A friend recently asked Chris why Olivia likes books so much. “Who does she take after?”, she asked. “She takes after Sharon”, he replied.
Later, he thought about this and realised she doesn’t ‘take after’ anyone, she loves books because she’s been nurtured to love them.
Our approach isn’t complicated, or original – we nurture a love of books by having access to them, and reading aloud, a lot.
Following Wednesday’s post and in the spirit of NI bookweek, here are a few thoughts on the simple art of building a family reading culture…
Opening a book and reading to our children is one of the easiest things we can do in our day – no preparation needed, no mess to clean up, no car seats needed to get there. Yet, outside of the “institution” of Bedtime Stories, we don’t always think to read aloud to our kids. But maybe, like me, your children’s bedtime is your worst time of the day and that romantic idea you bought into of reading tenderly to your snugly, pyjama-clad little angels doesn’t help. It took a while for it to dawn on me that I could read books to them anywhere, anytime and that I was better at it (and enjoyed it) in the morning or the afternoon, on the sofa or at the kitchen table or in the car. We have permission to decide when story time is!
Those purple and yellow Libraries NI cards have got to be one of the best parenting tools out there. We are lucky to live within walking distance of our library. (Not to mention the fact that it is serendipitously situated right beside the school gate). We love weekly trips to return books and pick new ones, we love sitting at the little tables reading whatever they pick up and we love the storytimes and special events the library puts on. The library for our girls is part of the weekly routine but it is also somewhere that they can go to in their jammies the first Tuesday night of every month, where they can go in Halloween costumes, or dressed up as animals. It is like a celebrity spotting if they spy one of the Librarians out and about. Of course there have been seasons when the particular ages of my children made library visits stressful, when the idea of the library was much more uplifting that the actuality. In those seasons I think the sanest thing is to visit the library solo (without your travelling circus in tow) and pick the books you know they will enjoy.
Books are Special!
My girls don’t know that some people don’t like books, because according to their own experience, books are special. They are given books as rewards and as presents, so they consider books worthy (which they are!). On their reward charts they collect stickers to get a book, which is pictured at the bottom. (I am a big fan of the Book People and they have such good deals on collections of books which are great for stocking up for this.) When someone gives them a little spending money we take them to a bookshop. They don’t ask to go to a toy shop because we have never mentioned going to a toy shop. Someday they are going to want to go, and that’s fine, but we don’t intend to give them the idea prematurely! This week we went on a bus adventure to Belfast to have a snack and spend birthday money in Waterstones… what’s not to love?! They genuinely do not know (yet!) that that’s not as legit a holiday activity as going to Disneyland. We also have book traditions like their Christmas Book Box that comes down from the roof space with the decorations each December (I stole this idea from my sis-in-law). Each year their Nana buys them a new book for the collection. There is a lot of anticipation about these Christmas books, a lot of feel-good festive feeling, and already some nostalgia.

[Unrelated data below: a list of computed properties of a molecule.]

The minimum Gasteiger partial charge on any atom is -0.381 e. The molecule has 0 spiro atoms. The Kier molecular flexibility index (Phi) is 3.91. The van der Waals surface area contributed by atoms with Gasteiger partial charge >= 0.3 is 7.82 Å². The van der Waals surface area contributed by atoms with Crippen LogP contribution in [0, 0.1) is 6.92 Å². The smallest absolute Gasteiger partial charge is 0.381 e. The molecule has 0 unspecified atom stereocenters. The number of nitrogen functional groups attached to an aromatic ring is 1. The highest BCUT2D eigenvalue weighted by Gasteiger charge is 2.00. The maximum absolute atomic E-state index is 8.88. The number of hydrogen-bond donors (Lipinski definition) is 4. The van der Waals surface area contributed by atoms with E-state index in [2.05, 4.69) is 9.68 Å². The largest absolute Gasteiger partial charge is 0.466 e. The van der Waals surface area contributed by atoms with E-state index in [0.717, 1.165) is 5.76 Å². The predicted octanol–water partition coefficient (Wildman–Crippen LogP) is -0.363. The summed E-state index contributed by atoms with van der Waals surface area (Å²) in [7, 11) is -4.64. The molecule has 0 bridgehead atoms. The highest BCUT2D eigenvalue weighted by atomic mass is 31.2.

All I can say is that this Winnie the Pooh: Dramatisation (Stephen Fry, Judi Dench, Geoffrey Palmer) has been the cause of some marital discord in our family. My husband did not get the memo that we do not talk when it is playing in the car. “YOU don’t want to miss a word??” he puzzled.
I don’t want to miss a word. It is perfect.
We use them for car journeys and quiet time in their rooms. A good audiobook is a simple but wonderful thing.
When it comes to children’s books I have a similar attitude to them as what I have to tea: I know what I consider to be a GOOD cup of tea, but frankly, I enjoy all tea. I make tea with great intentionality in my own kitchen, but there is a place in my heart for a vending machine cuppa, in a crappy plastic cup.
As my girls get older I may have more to say about ‘crappy’ books, there may be more at stake, I get that. But at this age there is usually some kind of merit in whatever they pick up at the library, or whenever someone is clearing out books and asks do we want them? (we do). Our kids have certainly brought home some random books from that beloved library… I would not spend money on them, they would not be ‘keepers’ in our house, but they’re alright.
The GOOD books then, the ones we choose with intentionality and spend money on, the ones we keep after every sort and cull – we can find out about these from all sorts of places – from our own experience, from going to bookshops and the library alone for a good old nosey, from friends, from articles. I try to make note of any recommendations I come across that appeal to me. I am also a fan of the Read Aloud Revival podcast (and Sarah MacKenzie’s blog which includes book lists and regular posts on books). Sarah is an American, homeschooling, Catholic mama of 6… she may or may not be your thing. Personally I love her, the guests she has on her podcast and the many, many book recommendations these podcasts provide.
Finally, as it says in the wonderful book Simplicity Parenting, “Kids do not need any one magical book, the newest bestseller or an endless stream of new books, to foster a love of reading. They need time, and mental ease. They need time to read deeply, and sometimes repeatedly. They also need stories that leave some room for their imagination.”
Other NI Bookweek posts: